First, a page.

Crowd Diseases 348
Bioweapons 348
Chapter 18
The Genetics of Cancer 353
18.1	Cancer as a Genetic Disorder 354
From Single Mutations to Sweeping Changes in Gene Expression 354
Loss of Cell Cycle Control 354
Inherited Versus Sporadic Cancer 355
18.2	Characteristics of Cancer Cells 357
18.3	Genes That Cause Cancer 359
Oncogenes 359
Tumor Suppressors 361
18.4	A Series of Genetic Changes Causes Some Cancers 365
A Rapidly Growing Brain Tumor 365
Colon Cancer 365
18.5	Cancer Prevention, Diagnosis, and Treatment 367
Investigating Environmental Causes of Cancer 367
Diagnosing and Treating Cancer 368
PART SIX
Genetic Technology 373
Chapter 19
Genetically Modified Organisms 373
19.1	Of Pigs and Patents 374
19.2	Recombinant DNA Technology 375
Constructing Recombinant DNA Molecules-An Overview 376
Isolating the Gene of Interest 377
Selecting Recombinant DNA Molecules 378
Delivering DNA in Plants and Animals 379
19.3	Applications of Recombinant DNA Technology 381
Drugs 381
Textiles 382
Paper and Wood Products 382
Food 383
Bioremediation 384
19.4	Gene Targeting 385
Gene-Targeted Mice as Models 385
When Knockouts Are Normal 386
19.5	Antisense Technology 387
Chapter 20
Gene Therapy and Genetic Counseling 391
20.1	Gene Therapy Successes and Setbacks 392
Adenosine Deaminase Deficiency-Early Success 392
Ornithine Transcarbamylase Deficiency-A Setback 393
A Success in the Making-Canavan Disease 395
20.2	The Mechanics of Gene Therapy 396
Treating the Phenotype 397
Germline Versus Somatic Gene Therapy 397
Sites of Somatic Gene Therapy 398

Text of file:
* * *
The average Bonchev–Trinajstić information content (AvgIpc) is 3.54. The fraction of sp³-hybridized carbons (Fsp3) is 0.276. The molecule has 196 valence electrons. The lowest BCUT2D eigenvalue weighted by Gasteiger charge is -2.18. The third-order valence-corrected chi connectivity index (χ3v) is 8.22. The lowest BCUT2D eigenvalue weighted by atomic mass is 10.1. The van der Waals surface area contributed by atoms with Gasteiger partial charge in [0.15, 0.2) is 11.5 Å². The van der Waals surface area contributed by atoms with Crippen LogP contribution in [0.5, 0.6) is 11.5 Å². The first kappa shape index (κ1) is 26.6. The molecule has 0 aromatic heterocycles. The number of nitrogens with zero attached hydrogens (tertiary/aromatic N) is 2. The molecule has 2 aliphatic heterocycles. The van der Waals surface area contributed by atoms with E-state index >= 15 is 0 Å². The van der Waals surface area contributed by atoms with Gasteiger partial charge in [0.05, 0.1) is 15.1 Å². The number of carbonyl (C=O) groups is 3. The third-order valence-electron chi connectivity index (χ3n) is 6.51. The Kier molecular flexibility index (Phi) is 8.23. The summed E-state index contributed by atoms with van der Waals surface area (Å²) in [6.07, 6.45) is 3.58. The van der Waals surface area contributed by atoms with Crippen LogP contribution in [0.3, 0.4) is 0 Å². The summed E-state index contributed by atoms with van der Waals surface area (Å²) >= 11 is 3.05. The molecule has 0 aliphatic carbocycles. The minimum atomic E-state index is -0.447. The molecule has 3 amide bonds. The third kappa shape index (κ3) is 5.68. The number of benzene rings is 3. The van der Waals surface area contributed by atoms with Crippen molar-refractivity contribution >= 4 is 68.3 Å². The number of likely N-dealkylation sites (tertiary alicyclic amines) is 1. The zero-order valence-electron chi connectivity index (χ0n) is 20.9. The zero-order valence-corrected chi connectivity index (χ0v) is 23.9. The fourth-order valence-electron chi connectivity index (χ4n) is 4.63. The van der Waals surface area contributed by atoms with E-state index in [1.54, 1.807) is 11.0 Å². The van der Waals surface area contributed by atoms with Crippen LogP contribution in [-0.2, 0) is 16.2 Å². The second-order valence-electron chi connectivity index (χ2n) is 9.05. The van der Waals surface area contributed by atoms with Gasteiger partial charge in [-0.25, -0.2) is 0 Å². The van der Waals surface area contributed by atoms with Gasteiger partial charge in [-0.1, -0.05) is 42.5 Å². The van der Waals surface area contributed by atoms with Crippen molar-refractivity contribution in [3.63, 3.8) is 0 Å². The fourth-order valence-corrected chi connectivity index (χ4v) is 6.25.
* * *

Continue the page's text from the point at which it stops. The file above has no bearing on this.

Gene Delivery 401
20.3	A Closer Look: Treating Sickle Cell Disease 402
20.4	Genetic Screening and Genetic Counseling 403
Genetic Counselors Provide Diverse Services 403
Scene from a Sickle Cell Disease Clinic 404
Genetic Counseling Quandaries and Challenges 404
Perspective: A Slow Start, New Complications, But Great Promise 405
Chapter 21
Reproductive Technologies 409
21.1	Infertility and Subfertility 410
Male Infertility 410
Female Infertility 411
Infertility Tests 413
21.2	Assisted Reproductive Technologies 413
Donated Sperm-Intrauterine Insemination 413
A Donated Uterus-Surrogate Motherhood 413
In Vitro Fertilization 415
Gamete Intrafallopian Transfer 415
Oocyte Banking and Donation 416
Preimplantation Genetic Screening and Diagnosis 417
21.3	On the Subject of "Spares" 419
Chapter 22
The Age of Genomics 425
22.1	Genome Sequencing: A Continuation of Genetics 426
22.2	The Origin of the Idea 428
The Sanger Method of DNA Sequencing 428
The Project Starts 430
22.3	Technology Drives the Sequencing Effort 431
22.4	Into the Future 433
A Multilevel House 433
New Types of Studies 436
Epilogue: Genome Information Will Affect You 436
Answers to End-of-Chapter Questions A-1
Glossary G-1
Credits C-1
Index I-1

Library of Congress Subject Headings for this publication:

Human genetics.